# Not so fast, Mr. Fourier!

### An intuitive explanation of discrete Fourier transform (DFT, FFT), discrete cosine transform (DCT), and their inverses.

The discrete Fourier transform (DFT) is one of the most important algorithms in modern computing: it plays a key role in communications, image and audio processing, machine learning, data compression, and much more. Curiously, it’s also among the worst-explained topics in computer science. For example, the Wikipedia article on the matter assaults the reader with around three dozen cryptic formulas, but offers no accessible explanation how or why the algorithm works.

My goal today is to change this. Let’s start with the basics: DFT takes a time-domain waveform — for example, an audio track — and turns it into frequency-domain data: a series of sine wave intensities that describe the underlying signal. If summed back together, these sine waves of different frequencies, phases, and magnitudes should faithfully recreate the original waveform.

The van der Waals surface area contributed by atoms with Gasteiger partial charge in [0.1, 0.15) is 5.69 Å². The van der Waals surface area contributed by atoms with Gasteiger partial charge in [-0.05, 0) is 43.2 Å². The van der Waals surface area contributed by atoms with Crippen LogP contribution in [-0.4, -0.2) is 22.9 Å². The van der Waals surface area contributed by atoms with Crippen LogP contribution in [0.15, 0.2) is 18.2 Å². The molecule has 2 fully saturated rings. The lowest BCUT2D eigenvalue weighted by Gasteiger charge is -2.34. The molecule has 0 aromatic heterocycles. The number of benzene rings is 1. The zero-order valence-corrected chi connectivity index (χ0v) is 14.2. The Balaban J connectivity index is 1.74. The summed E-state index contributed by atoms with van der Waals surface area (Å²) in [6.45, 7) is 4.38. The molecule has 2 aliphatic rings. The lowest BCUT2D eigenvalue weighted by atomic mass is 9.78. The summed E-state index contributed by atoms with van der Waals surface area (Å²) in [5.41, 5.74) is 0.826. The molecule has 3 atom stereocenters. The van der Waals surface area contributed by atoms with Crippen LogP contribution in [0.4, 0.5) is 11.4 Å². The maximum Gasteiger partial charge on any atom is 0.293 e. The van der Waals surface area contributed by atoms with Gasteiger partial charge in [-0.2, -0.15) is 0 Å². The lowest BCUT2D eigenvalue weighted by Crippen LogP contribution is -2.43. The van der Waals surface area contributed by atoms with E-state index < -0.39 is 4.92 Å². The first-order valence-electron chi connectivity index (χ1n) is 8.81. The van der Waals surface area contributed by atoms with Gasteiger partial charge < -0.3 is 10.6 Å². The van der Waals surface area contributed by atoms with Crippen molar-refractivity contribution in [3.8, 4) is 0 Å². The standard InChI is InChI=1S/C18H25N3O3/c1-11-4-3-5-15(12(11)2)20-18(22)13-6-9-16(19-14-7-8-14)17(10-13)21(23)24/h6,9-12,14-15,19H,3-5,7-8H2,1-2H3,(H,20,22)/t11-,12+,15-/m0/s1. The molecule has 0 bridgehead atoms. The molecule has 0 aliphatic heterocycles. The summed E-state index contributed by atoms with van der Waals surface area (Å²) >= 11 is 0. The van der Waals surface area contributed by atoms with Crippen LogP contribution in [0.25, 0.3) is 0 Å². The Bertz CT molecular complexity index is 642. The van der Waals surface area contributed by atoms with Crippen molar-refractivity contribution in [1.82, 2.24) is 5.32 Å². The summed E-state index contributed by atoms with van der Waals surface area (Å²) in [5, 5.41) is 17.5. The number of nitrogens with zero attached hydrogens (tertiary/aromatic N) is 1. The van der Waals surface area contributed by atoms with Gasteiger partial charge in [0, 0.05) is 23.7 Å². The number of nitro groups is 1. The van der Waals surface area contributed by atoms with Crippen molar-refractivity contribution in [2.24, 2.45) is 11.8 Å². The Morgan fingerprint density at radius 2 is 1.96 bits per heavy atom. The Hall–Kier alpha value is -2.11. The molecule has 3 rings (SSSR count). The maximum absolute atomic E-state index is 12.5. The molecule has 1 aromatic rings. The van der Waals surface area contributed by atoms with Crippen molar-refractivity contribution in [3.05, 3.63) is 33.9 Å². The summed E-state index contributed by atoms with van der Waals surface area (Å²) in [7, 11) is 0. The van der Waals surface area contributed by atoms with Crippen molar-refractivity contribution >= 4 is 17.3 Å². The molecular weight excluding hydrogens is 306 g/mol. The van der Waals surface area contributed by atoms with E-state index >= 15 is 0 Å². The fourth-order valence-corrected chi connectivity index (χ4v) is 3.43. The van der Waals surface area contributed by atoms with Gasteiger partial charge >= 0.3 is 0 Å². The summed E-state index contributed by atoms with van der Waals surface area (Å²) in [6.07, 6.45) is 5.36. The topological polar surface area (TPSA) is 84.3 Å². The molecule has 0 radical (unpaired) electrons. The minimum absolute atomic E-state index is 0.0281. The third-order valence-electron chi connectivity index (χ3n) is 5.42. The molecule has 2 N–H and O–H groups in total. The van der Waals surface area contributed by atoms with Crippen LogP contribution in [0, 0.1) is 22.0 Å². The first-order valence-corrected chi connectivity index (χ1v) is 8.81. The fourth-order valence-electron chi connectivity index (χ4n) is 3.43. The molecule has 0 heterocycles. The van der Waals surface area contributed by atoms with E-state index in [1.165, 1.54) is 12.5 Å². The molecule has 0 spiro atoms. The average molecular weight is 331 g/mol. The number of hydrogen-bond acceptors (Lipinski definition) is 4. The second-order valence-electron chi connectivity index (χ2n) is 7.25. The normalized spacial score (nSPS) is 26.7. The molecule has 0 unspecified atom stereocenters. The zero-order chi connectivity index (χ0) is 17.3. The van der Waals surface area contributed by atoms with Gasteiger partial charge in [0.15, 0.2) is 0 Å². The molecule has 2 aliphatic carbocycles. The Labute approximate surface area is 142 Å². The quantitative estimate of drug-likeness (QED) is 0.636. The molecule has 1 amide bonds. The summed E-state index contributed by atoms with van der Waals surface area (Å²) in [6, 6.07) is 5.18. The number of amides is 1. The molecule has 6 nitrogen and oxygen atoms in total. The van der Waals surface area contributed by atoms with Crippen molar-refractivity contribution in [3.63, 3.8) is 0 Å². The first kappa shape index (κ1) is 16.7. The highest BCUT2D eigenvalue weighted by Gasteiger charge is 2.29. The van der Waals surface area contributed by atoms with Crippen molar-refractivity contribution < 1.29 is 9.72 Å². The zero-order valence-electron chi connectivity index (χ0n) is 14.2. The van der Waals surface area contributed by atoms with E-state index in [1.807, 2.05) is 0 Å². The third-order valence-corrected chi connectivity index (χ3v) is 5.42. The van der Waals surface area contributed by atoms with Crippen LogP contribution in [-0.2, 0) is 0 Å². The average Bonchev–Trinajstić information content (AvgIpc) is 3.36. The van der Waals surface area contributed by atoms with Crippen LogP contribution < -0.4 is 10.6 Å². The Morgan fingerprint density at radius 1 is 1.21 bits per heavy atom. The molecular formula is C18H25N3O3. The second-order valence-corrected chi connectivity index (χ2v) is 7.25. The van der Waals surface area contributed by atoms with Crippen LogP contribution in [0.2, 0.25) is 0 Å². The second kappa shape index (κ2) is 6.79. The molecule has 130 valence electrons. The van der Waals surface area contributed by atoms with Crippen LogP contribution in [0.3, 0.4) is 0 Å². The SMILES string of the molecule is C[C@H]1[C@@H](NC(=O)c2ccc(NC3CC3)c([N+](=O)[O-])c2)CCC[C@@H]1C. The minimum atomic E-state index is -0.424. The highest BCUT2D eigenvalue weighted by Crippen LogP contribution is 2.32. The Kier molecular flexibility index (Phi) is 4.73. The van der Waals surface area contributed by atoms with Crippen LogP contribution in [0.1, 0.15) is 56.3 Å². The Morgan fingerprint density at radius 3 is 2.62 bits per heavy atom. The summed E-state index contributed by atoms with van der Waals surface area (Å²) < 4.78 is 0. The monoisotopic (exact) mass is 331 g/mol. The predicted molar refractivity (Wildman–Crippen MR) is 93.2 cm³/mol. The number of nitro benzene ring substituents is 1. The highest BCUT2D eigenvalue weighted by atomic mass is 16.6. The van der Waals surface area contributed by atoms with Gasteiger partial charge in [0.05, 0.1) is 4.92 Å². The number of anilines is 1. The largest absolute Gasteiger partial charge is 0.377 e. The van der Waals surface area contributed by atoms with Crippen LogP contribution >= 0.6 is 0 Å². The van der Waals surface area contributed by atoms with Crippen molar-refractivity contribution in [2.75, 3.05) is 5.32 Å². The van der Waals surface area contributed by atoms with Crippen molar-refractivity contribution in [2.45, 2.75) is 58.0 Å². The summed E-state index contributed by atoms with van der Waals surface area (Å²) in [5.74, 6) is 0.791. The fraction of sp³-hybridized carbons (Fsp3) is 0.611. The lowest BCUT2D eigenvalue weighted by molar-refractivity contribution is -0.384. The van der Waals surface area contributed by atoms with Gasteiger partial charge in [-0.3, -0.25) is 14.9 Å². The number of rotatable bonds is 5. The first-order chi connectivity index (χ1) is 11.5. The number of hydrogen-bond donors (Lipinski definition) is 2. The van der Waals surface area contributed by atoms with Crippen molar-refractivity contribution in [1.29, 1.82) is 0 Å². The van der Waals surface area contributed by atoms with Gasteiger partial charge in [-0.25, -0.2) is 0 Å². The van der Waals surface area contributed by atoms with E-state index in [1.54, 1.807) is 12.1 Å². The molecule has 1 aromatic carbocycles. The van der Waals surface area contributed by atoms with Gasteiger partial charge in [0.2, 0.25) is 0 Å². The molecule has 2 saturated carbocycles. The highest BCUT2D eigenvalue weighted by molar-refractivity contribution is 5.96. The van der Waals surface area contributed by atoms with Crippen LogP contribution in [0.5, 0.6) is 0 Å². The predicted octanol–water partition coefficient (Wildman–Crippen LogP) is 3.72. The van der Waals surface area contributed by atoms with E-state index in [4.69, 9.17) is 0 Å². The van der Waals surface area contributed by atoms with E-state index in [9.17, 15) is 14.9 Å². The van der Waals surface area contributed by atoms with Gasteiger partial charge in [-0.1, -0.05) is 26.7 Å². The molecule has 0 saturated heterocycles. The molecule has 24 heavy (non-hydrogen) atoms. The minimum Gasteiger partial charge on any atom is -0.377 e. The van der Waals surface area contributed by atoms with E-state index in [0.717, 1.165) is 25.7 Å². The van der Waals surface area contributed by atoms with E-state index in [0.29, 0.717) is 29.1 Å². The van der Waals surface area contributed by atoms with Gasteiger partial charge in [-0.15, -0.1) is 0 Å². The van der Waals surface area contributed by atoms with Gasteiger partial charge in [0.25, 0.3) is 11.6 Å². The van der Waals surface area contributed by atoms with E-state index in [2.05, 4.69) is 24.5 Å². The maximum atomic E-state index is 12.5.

To illustrate the utility of DFT, let’s have a look at a conventional waveform representation of a 🔈 police siren next to its frequency-domain treatment. On both plots, the horizontal axis represents time. In the bottom image, the vertical axis represents frequency and pixel color represents intensity. The top view tells us very little about the recording; in the bottom plot, the shifting pitch of the siren is easy to see, at its base frequency and a number of harmonics:

Strictly speaking, the bottom plot — known as a spectrogram — is not the result of a single DFT operation; the transform doesn't show us how frequencies change over time. Instead, the spectrogram is created by dividing the audio into a number of short time slices and calculating a separate frequency-domain representation for each, each making up a column in the plot. This is sometimes referred to as a *short-time Fourier transform *(STFT); that said, this divergent terminology is of no real consequence, as the underlying math is the same.

Either way, the frequency-domain representation of signals allows us to perform a variety of interesting tricks. For example, when it comes to music, we can easily isolate specific instruments, remove unwanted AC hum, or pitch-shift the vocals. With the edits done, we can then convert the data back to to the time-domain waveform. Indeed, the infamous Auto-Tune pitch corrector, employed by some pop singers to cover up the lack of skill, is one of many applications of DFT.